Four validators have joined the network.
Back in September, the Loom Network noted that part of its roadmap included onboarding third-party validators for its delegated proof-of-stake (DPoS) sidechains, one being PlasmaChain, an updated version of the team’s original ZombieChain. Now, according to a November 15 announcement, Loom has officially onboarded its first group of validators – Mythos, bitfish, Bixin, and MW Partners – for the PlasmaChain testnet.
For a bit of context: In a proof-of-stake system, validators are like a proof-of-work (PoW) system’s miners – their purpose is to create new blocks on a blockchain. There are key differences in how this is done, though. Whereas PoW miners add blocks by being the first to solve an expensive computer calculation, proof-of-stake validators are deterministically chosen to propose and vote (using tokens) on the next block. If others agree that the block is valid, they also vote on it. This system reduces the computational power necessary for block creation.
DPoS systems also have deterministically chosen validators, but one major point of difference is that the network has a small, predetermined pool of validators that can be voted in or out by token holders.
Put simply, the overall success of the blockchain (or, specifically, the sidechain in Loom’s case) relies on the work of validators.
In its announcement, Loom indicated that its first four validators bring “the deep expertise and experience that will help propel PlasmaChain to the next level.” The team praised the four projects for the variety of beneficial qualities they possess, such as Mythos’ “secure and professional grade infrastructure,” bitfish’s “well-researched educational content that’s accessible to anyone,” Bixin’s “prolific” mining division with “validators and nodes across a broad array of top blockchain” initiatives in the space, and MW Partners’ “multi-disciplinary set of expertise and experience.” The Loom crew believes this initial group sets a high standard for later validators joining the network.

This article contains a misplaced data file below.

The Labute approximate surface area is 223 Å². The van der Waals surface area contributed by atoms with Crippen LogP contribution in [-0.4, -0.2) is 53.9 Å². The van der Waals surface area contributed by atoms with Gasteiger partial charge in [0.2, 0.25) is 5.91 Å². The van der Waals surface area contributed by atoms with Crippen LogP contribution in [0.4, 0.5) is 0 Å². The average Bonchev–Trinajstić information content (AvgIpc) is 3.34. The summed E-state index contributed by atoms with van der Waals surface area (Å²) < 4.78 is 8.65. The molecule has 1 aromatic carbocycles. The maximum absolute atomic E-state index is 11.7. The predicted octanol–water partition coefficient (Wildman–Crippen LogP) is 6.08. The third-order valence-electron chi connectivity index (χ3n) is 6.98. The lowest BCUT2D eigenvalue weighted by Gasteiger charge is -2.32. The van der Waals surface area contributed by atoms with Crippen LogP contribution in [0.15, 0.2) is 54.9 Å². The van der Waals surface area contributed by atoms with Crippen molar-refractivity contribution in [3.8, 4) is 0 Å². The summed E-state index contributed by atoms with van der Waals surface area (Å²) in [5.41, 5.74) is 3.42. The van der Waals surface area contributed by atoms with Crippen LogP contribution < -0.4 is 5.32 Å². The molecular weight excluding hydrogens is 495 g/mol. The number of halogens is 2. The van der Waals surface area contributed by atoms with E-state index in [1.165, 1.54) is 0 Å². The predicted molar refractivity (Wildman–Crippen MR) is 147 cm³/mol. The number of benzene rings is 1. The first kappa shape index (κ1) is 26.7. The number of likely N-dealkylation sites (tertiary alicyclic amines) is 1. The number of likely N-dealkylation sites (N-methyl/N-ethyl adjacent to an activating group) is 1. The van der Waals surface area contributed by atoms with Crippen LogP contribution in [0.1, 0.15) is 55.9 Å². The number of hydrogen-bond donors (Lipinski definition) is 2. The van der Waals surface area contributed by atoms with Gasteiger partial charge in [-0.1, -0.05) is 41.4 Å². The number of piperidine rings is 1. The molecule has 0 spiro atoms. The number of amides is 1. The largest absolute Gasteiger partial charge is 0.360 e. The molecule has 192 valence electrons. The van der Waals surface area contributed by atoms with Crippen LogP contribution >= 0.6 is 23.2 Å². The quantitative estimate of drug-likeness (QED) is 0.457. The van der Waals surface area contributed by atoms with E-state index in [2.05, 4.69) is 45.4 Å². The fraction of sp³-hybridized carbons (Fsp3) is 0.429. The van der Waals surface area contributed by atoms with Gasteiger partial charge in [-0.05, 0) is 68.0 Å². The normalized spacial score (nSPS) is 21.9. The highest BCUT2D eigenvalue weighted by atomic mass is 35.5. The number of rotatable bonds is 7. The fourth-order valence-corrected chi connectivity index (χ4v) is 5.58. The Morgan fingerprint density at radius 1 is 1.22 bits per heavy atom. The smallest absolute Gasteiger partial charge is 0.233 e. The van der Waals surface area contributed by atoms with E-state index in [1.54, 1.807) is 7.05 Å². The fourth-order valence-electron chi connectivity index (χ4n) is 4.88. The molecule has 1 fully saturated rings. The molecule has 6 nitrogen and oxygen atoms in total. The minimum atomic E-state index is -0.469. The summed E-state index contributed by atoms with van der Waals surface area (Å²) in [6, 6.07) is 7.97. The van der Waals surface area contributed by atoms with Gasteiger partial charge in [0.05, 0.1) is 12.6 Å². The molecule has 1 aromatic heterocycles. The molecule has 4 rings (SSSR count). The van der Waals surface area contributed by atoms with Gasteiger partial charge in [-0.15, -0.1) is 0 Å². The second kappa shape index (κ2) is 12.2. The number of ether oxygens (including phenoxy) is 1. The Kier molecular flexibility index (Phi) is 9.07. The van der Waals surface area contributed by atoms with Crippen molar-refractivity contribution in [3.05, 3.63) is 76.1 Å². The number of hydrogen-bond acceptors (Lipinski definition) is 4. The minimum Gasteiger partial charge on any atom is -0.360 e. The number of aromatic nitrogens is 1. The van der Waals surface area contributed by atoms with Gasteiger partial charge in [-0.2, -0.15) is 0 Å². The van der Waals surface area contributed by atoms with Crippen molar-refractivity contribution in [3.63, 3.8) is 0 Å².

As for the future, the team plans to continue onboarding validators through the first quarter of 2019. Although the validators would be joining the PlasmaChain testnet, Loom also aims to onboard them onto the mainnet, too.
The overall goal, according to Loom, involves a steady increase in the number of third-party validators while maintaining the network’s stability. Eventually, the team believes PlasmaChain will be operated and governed “entirely by the community itself.”
Of course, running a validator node requires a huge stake – 1.25 million LOOM tokens to be specific. This is clearly a prohibitive amount for most groups.
Those interested in helping to secure the network, however, can become delegators rather than validators, which is where the true democratic power of a DPoS system comes into play. Delegators “proxy” (or give control of) their LOOM to validators, who then use the tokens in their staking pools. Each token, then, serves as a kind of vote for a certain validator, and the parties with the biggest staking pools are, as the analogy goes, “elected” to the role of validator.
Although not every group can contribute to the network in a validator capacity, the underlying DPoS consensus mechanism is set up to (theoretically) allow everybody in the community to participate in the maintenance of the chain.
Whether parties support Loom as validators or delegators, the network is plunging itself headlong into the realm that is DPoS.
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